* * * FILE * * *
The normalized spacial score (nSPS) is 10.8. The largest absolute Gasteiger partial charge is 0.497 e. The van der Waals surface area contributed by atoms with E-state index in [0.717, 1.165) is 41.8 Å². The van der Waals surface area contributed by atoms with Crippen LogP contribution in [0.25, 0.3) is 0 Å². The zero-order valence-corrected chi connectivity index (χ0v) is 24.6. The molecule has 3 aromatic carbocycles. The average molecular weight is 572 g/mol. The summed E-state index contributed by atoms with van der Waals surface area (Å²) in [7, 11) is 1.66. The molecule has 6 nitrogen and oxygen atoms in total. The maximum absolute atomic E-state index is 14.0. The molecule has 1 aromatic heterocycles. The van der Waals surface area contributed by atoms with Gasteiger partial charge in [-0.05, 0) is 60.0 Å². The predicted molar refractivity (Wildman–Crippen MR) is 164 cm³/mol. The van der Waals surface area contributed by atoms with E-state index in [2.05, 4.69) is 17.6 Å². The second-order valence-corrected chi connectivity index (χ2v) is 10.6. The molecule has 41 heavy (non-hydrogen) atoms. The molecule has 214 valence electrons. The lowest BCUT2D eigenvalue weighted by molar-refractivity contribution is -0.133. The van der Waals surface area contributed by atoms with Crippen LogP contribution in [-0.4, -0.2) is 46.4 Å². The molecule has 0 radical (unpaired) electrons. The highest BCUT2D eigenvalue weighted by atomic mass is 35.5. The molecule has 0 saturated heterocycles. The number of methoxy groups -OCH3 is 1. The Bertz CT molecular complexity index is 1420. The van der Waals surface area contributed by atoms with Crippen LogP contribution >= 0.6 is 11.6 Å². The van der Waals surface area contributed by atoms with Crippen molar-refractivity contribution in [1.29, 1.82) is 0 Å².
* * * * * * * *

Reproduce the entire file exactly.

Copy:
The normalized spacial score (nSPS) is 10.8. The largest absolute Gasteiger partial charge is 0.497 e. The van der Waals surface area contributed by atoms with E-state index in [0.717, 1.165) is 41.8 Å². The van der Waals surface area contributed by atoms with Crippen LogP contribution in [0.25, 0.3) is 0 Å². The zero-order valence-corrected chi connectivity index (χ0v) is 24.6. The molecule has 3 aromatic carbocycles. The average molecular weight is 572 g/mol. The summed E-state index contributed by atoms with van der Waals surface area (Å²) in [7, 11) is 1.66. The molecule has 6 nitrogen and oxygen atoms in total. The maximum absolute atomic E-state index is 14.0. The molecule has 1 aromatic heterocycles. The van der Waals surface area contributed by atoms with Gasteiger partial charge in [-0.05, 0) is 60.0 Å². The predicted molar refractivity (Wildman–Crippen MR) is 164 cm³/mol. The van der Waals surface area contributed by atoms with E-state index in [2.05, 4.69) is 17.6 Å². The second-order valence-corrected chi connectivity index (χ2v) is 10.6. The molecule has 41 heavy (non-hydrogen) atoms. The molecule has 214 valence electrons. The lowest BCUT2D eigenvalue weighted by molar-refractivity contribution is -0.133. The van der Waals surface area contributed by atoms with Crippen LogP contribution in [-0.4, -0.2) is 46.4 Å². The molecule has 0 radical (unpaired) electrons. The highest BCUT2D eigenvalue weighted by atomic mass is 35.5. The molecule has 0 saturated heterocycles. The number of methoxy groups -OCH3 is 1. The Bertz CT molecular complexity index is 1420. The van der Waals surface area contributed by atoms with Crippen LogP contribution >= 0.6 is 11.6 Å². The van der Waals surface area contributed by atoms with Crippen molar-refractivity contribution in [1.29, 1.82) is 0 Å².